It took three sessions for all of us (working furiously the whole time), but last Wednesday we all almost finished our baskets. We went home with lashing for the top rim to finish, and I just did that this morning. This was a great workshop; the instructor really knew basket construction and was able to go from person to person checking us to be sure we were following the directions. Everyone’s basket looked great. I ended the workshop with a much better understanding of basket construction, sore fingers, and a yen to do more of this.
Maybe this spring I will collect some vines (as I am clearing the beds for spring) and try a different kind of basket on my own.
I’ve been spinning for years, but I’ve never used a drop spindle. So when the historical museum offered a workshop in using the drop spindle I signed up. About 8 people showed up. The gal who ran the workshop supplied spindles constructed from old CD’s to those who didn’t have a spindle. My husband made me two spindles from wood he had lying around in his workshop; they are beautiful! I may decorate them with paintings of sheep, but for now I’m just practicing with them. The larger spindle worked more easily; it kept whirling for a longer period of time and I was eventually able to start drafting with a little speed. I think the drop spindle might be useful for spinning singles for fine knitting. But, I really appreciate the easy of spinning with my wheel now!!!
Spindles made by my husband
Here’s a link to a website called “Spinning Daily” where you can download a free ebook with directions on how to spin with a drop spindle. The first article even shows you how to construct a spindle from old CD’s.
I’ve started spinning a gray fleece that I bought over a year ago. It will make a nice fair isle sweater paired with some dark blue fleece that I’ve just finished spinning.
I love Elizabeth Zimmermann patterns. They always stretch your understanding of how increases, decreases, short rows and other techniques create texture from your knitting. The pattern creates a piece of knitting that looks nothing like a sweater until the end when, voila, you fold it into a beautiful baby sweater.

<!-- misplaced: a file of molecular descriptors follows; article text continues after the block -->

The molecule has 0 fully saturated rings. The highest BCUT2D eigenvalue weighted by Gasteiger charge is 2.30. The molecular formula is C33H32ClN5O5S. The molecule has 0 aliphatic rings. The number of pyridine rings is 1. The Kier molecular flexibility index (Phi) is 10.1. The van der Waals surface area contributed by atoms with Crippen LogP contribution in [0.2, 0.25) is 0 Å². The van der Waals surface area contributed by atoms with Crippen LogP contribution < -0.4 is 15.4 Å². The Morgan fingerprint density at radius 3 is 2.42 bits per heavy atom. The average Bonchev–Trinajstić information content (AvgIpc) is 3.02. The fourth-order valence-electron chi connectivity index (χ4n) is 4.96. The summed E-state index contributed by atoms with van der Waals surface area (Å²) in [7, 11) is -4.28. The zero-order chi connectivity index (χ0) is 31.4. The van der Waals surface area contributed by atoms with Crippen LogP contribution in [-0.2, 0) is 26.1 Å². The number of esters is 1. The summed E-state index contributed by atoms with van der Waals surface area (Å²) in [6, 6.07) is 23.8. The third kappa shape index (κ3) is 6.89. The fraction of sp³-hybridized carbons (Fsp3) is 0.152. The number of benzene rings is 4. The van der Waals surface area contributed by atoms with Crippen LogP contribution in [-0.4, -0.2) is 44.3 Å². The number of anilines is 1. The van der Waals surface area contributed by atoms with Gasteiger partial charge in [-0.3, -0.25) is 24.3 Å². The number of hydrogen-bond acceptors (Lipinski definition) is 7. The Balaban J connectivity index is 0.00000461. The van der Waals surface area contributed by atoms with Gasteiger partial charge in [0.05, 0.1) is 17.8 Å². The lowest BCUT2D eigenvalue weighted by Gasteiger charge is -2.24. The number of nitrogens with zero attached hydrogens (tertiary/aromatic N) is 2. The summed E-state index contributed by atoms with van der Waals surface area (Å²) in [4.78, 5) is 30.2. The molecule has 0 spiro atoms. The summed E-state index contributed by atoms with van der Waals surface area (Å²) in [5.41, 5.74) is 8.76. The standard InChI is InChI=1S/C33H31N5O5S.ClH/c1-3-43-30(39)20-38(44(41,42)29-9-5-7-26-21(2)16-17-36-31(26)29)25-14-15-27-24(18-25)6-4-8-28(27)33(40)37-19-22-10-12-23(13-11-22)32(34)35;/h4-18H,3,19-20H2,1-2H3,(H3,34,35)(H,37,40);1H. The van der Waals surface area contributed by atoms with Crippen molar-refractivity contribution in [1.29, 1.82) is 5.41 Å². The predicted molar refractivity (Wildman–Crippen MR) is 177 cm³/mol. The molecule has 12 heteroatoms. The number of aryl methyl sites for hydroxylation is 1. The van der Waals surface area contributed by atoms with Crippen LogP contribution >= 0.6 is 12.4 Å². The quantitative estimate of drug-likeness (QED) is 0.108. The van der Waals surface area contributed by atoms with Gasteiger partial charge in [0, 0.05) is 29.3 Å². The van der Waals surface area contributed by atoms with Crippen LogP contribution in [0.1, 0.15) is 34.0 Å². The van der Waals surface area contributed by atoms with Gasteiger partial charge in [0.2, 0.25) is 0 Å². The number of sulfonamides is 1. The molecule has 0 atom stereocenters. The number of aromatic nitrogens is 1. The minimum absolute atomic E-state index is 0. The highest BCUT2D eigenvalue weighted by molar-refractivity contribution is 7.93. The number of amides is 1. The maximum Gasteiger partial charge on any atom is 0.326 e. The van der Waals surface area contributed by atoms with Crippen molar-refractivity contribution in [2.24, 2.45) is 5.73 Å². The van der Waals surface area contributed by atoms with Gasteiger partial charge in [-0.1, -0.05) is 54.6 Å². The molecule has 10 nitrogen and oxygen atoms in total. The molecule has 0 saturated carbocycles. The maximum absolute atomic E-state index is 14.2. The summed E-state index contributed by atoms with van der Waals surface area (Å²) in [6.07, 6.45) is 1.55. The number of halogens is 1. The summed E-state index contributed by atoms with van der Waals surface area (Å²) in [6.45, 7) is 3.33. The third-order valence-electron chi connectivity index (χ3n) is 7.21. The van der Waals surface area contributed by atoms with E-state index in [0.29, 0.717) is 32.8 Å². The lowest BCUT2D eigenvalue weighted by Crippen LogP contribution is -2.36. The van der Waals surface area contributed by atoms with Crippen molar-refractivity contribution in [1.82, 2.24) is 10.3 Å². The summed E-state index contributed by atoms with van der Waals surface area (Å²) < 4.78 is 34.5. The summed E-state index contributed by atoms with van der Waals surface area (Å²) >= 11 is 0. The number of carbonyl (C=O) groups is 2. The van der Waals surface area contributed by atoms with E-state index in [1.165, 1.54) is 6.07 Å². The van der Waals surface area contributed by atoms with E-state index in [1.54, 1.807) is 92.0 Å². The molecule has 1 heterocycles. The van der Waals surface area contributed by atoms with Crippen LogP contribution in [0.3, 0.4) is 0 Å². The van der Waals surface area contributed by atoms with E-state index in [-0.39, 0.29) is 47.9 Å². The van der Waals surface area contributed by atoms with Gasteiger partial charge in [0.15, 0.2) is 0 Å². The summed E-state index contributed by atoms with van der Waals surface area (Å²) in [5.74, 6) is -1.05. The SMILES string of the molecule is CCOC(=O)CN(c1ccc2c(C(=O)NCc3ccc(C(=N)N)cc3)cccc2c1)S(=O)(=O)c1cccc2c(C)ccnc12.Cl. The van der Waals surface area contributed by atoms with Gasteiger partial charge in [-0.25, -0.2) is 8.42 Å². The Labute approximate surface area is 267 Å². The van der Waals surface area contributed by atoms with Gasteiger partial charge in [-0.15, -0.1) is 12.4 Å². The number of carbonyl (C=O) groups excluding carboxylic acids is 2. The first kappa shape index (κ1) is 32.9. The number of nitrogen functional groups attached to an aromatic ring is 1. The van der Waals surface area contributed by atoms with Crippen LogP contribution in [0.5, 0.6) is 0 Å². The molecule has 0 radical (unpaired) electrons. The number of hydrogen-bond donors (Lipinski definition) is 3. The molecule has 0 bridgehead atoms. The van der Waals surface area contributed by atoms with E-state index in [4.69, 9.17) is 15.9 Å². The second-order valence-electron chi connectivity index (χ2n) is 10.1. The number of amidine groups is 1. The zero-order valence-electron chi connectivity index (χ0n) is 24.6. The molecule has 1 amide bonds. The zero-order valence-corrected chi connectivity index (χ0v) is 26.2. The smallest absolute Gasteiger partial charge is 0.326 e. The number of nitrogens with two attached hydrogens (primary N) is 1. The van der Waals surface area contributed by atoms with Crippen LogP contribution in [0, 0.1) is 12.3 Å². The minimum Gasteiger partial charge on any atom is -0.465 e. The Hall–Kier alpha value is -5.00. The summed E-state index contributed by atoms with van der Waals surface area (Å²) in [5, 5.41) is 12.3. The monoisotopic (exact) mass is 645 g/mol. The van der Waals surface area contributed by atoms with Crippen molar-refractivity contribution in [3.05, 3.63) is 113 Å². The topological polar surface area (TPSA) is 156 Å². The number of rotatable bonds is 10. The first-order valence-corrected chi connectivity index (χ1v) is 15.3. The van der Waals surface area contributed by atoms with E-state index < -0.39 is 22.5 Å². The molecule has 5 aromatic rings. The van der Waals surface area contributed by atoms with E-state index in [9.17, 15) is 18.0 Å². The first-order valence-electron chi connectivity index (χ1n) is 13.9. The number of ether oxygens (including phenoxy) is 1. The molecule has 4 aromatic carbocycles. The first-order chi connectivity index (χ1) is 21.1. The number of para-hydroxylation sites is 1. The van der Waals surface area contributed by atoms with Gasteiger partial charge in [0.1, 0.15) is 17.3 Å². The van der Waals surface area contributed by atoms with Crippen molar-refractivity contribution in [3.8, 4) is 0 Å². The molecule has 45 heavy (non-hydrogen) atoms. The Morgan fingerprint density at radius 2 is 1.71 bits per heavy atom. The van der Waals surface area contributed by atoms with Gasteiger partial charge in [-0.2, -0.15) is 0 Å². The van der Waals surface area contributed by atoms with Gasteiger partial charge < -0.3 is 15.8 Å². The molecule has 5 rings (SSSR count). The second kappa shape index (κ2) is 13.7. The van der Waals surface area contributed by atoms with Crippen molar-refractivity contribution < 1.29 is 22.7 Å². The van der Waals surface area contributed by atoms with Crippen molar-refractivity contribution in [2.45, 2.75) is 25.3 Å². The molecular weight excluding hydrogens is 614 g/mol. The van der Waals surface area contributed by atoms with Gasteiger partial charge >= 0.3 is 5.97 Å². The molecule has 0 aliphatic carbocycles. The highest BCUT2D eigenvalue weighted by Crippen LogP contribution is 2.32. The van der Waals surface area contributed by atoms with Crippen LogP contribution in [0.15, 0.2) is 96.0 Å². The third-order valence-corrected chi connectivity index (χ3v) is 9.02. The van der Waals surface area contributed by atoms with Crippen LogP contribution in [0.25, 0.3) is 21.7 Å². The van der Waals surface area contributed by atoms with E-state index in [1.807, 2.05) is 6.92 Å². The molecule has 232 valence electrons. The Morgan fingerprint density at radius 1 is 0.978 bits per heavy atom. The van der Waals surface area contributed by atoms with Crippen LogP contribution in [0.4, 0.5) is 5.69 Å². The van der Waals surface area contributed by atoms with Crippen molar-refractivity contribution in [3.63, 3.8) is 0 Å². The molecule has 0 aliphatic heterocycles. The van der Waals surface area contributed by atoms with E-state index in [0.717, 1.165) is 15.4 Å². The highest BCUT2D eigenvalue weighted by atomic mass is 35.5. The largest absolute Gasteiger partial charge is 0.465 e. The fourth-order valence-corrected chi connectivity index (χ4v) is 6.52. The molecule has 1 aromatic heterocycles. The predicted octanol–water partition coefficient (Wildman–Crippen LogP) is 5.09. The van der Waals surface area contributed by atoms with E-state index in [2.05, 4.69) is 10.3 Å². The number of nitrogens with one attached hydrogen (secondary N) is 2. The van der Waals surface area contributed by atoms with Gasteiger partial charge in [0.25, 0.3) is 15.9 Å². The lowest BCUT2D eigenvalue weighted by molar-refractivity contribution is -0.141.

This pattern took about 4 ounces of my finely spun wool/mohair mix that was dyed using lichens collected along Cottage Road in Averill. A true Vermont sweater from beginning to end!
First half of the sweater
Complete sweater at the end of knitting
Folded into the sweater: the only seam is along the shoulders and arms
Finished sweater. There are buttonholes on both sides, so you can sew on the buttons once you know the gender of the baby!
It was a rainy/snowy night, but everyone turned out for the second basketry session. Turning the bottom up to the sides was a challenge for all of us new to making baskets, but with our instructor’s help everyone made great progress on the sides of the basket. I finished most of the sides (This is an 11″ tall basket); we were sent home with the basket and some extra spline to finish the sides at home and “pack down” the weaving after it dried. I have one or two rows to do and then I will finish with a tapered piece that goes 1/2 way around the basket. Next time (we had to add a third session) we will finish the top and add the handles. This is going to be a very useful basket! I can’t wait to post the finished basket in a few weeks.
I’m also working on some knitting for a new grandchild! I completed a white baby bonnet and am working on EZ’s Baby Surprise Jacket, made with wool I spun at Averill and dyed with lichens from the Averill woods. A very special knitting project!
Knitted Bonnet before it was sewn together
Beginning of the “Baby Surprise Jacket”.
The Woods Hole Historical Society again this year has offered a series of wonderful winter craft workshops to the community. Last Thursday evening I went to the first week of a two week basketry workshop. This is the first time I’ve tried any basketry and so far, in spite of a few pricked fingers and beginner’s confusion, I am having a lot of fun constructing a good sized market basket.
During the first session we assembled the staves and did the weaving of the bottom of the basket. We took home the partially constructed basket with directions to let it dry with the wood strips for the sides in an upright position. Next week we will weave the sides and (we hope) finish the basket. We learned that materials for baskets like these are in short supply, as the overseas supplies are scarce, and as a result the cost of materials is zooming. Below is the beginning of my basket!
Right side of the bottom of the basket
Sides being held in an upright position (by an ace bandage!) until the wood dries.